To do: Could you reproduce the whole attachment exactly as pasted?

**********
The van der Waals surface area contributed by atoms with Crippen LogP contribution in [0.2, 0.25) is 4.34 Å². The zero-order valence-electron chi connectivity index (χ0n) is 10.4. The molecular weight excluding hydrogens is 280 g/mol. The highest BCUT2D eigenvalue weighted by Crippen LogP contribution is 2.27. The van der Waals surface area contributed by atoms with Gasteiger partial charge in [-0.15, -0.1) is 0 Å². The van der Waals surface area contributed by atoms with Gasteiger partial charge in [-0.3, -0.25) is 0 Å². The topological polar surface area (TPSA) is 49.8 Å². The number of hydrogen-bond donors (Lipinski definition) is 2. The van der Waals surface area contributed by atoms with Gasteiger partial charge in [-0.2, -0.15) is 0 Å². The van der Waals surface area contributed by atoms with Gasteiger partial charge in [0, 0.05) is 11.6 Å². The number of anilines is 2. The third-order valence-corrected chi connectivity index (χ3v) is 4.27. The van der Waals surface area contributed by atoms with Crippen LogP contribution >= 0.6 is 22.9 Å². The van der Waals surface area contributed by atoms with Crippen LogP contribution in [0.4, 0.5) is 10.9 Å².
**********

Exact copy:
The van der Waals surface area contributed by atoms with Crippen LogP contribution in [0.2, 0.25) is 4.34 Å². The zero-order valence-electron chi connectivity index (χ0n) is 10.4. The molecular weight excluding hydrogens is 280 g/mol. The highest BCUT2D eigenvalue weighted by Crippen LogP contribution is 2.27. The van der Waals surface area contributed by atoms with Gasteiger partial charge in [-0.15, -0.1) is 0 Å². The van der Waals surface area contributed by atoms with Gasteiger partial charge in [-0.3, -0.25) is 0 Å². The topological polar surface area (TPSA) is 49.8 Å². The number of hydrogen-bond donors (Lipinski definition) is 2. The van der Waals surface area contributed by atoms with Gasteiger partial charge in [-0.2, -0.15) is 0 Å². The van der Waals surface area contributed by atoms with Gasteiger partial charge in [0, 0.05) is 11.6 Å². The number of anilines is 2. The third-order valence-corrected chi connectivity index (χ3v) is 4.27. The van der Waals surface area contributed by atoms with Crippen LogP contribution >= 0.6 is 22.9 Å². The van der Waals surface area contributed by atoms with Crippen LogP contribution in [0.4, 0.5) is 10.9 Å².